It's-a-Lot-UK-Quad-PosterThe expression “It’s a lot” is described by a character within this Darwood Grace and Femi Oyeniran production, as being a slang term for something that is either “exceptionally good”, or something “exceptionally bad”. Sadly, this comedy leans somewhat closer to the latter.

Director and writer Oyeniran plays our lead Shawn, a public schooled youngster who is fed up with such a lifestyle, and decides to spend more time with his less affluent cousin Kai (Jazzie Zonzolo) and proceeds to join him at his London college. Given Shawn’s parents are out of town, he offers up his family mansion to accommodate his classmate Chrissy’s (Roxy Sternberg) birthday party. Things get way out of hand, as he gets himself into a mess that has to be resolved before his parents return home – including raising enough money to fix his dad’s favourite car, which he drove straight into a lamp-post.

It’s a Lot is is effectively a role reversal of The Fresh Prince of Bel-Air – except this lacks both the humour and the poignancy that came with the hit show. To be brutally honest, it’s a shambles of a film, with a series of quick-fire edits, and moving at a terribly fast pace, but not in a comfortable nor exciting way. Within the opening quarter of an hour it feels like a sketch show with so many contrasting styles mixed up together. A more simplistic approach would be immensely beneficial, as it’s though Oyeniran merely wanted to show off the eclectic range of techniques you can implement in the editing suite. Sometimes less is more.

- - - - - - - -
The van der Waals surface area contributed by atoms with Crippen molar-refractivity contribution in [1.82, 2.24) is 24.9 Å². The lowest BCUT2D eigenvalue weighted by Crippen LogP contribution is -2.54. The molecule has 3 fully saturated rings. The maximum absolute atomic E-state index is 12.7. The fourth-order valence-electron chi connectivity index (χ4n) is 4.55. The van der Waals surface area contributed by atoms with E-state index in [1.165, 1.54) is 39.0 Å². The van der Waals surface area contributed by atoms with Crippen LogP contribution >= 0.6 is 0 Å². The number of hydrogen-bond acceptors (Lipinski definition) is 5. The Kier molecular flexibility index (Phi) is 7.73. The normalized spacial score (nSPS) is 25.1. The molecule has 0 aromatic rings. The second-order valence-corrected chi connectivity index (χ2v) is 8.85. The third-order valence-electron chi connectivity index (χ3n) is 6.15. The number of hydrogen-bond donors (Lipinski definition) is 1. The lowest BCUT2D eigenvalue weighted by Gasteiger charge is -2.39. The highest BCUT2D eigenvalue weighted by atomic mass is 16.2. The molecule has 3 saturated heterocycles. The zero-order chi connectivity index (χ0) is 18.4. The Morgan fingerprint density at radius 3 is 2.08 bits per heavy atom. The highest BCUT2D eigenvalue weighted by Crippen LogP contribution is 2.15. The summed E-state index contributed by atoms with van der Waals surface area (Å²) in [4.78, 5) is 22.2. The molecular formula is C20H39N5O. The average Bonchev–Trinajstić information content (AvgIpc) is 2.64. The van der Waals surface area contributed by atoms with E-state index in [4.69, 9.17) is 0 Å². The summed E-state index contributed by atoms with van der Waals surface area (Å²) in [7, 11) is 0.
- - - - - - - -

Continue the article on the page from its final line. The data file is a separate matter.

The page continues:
It feels so difficult to relax when watching this film, certainly not helped with the excessive use of music, playing incessantly throughout this production. It’s a Lot also attempts – and ultimately fails – to be heartfelt in points, but doesn’t deserve the right to do so, given the inane, frivolous approach it has taken. You can’t have your cake and eat it, after all. On the other hand, Shawn is an endearing creation, as you can’t help but feel a bit sorry for him. Though only Oyeniran could tell you exactly what his accent is trying to be. It’s a sort of mix between Tim Nice But Dim and Dizzee Rascal.

There is the occasional moment that makes you laugh, and you can’t fault the intention with this project, with a tongue-in-cheek approach, parodying the youth of today to comic effect. However regrettably it just doesn’t work in this instance. Oh, and before you thought it could get any worse, Tim Westwood crops up. As a film that is trying too hard to impress, once you’ve finished it feels like you’ve run a marathon. Never mind ‘it’s a lot’ – it’s too much.